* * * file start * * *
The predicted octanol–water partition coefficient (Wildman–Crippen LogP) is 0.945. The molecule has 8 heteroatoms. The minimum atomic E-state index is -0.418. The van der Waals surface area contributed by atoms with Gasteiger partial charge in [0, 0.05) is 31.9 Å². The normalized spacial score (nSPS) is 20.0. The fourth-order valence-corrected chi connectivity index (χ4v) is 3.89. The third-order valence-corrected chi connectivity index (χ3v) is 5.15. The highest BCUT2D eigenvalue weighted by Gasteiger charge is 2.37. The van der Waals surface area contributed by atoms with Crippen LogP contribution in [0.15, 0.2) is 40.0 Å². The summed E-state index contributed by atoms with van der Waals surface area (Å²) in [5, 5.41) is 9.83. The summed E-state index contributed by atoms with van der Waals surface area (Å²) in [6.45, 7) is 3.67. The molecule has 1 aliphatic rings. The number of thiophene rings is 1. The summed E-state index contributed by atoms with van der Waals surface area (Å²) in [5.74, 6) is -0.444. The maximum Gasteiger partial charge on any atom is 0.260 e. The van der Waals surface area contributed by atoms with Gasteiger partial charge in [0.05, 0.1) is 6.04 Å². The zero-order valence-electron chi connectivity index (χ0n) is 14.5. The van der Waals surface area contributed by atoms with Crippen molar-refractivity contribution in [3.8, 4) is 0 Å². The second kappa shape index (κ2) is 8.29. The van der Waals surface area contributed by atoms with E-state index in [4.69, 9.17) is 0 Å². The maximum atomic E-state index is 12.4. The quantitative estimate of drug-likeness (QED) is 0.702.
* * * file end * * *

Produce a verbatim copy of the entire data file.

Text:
The predicted octanol–water partition coefficient (Wildman–Crippen LogP) is 0.945. The molecule has 8 heteroatoms. The minimum atomic E-state index is -0.418. The van der Waals surface area contributed by atoms with Gasteiger partial charge in [0, 0.05) is 31.9 Å². The normalized spacial score (nSPS) is 20.0. The fourth-order valence-corrected chi connectivity index (χ4v) is 3.89. The third-order valence-corrected chi connectivity index (χ3v) is 5.15. The highest BCUT2D eigenvalue weighted by Gasteiger charge is 2.37. The van der Waals surface area contributed by atoms with Crippen LogP contribution in [0.15, 0.2) is 40.0 Å². The summed E-state index contributed by atoms with van der Waals surface area (Å²) in [5, 5.41) is 9.83. The summed E-state index contributed by atoms with van der Waals surface area (Å²) in [6.45, 7) is 3.67. The molecule has 1 aliphatic rings. The number of thiophene rings is 1. The summed E-state index contributed by atoms with van der Waals surface area (Å²) in [5.74, 6) is -0.444. The maximum Gasteiger partial charge on any atom is 0.260 e. The van der Waals surface area contributed by atoms with Gasteiger partial charge in [0.05, 0.1) is 6.04 Å². The zero-order valence-electron chi connectivity index (χ0n) is 14.5. The van der Waals surface area contributed by atoms with Crippen molar-refractivity contribution in [3.8, 4) is 0 Å². The second kappa shape index (κ2) is 8.29. The van der Waals surface area contributed by atoms with E-state index in [4.69, 9.17) is 0 Å². The maximum atomic E-state index is 12.4. The quantitative estimate of drug-likeness (QED) is 0.702.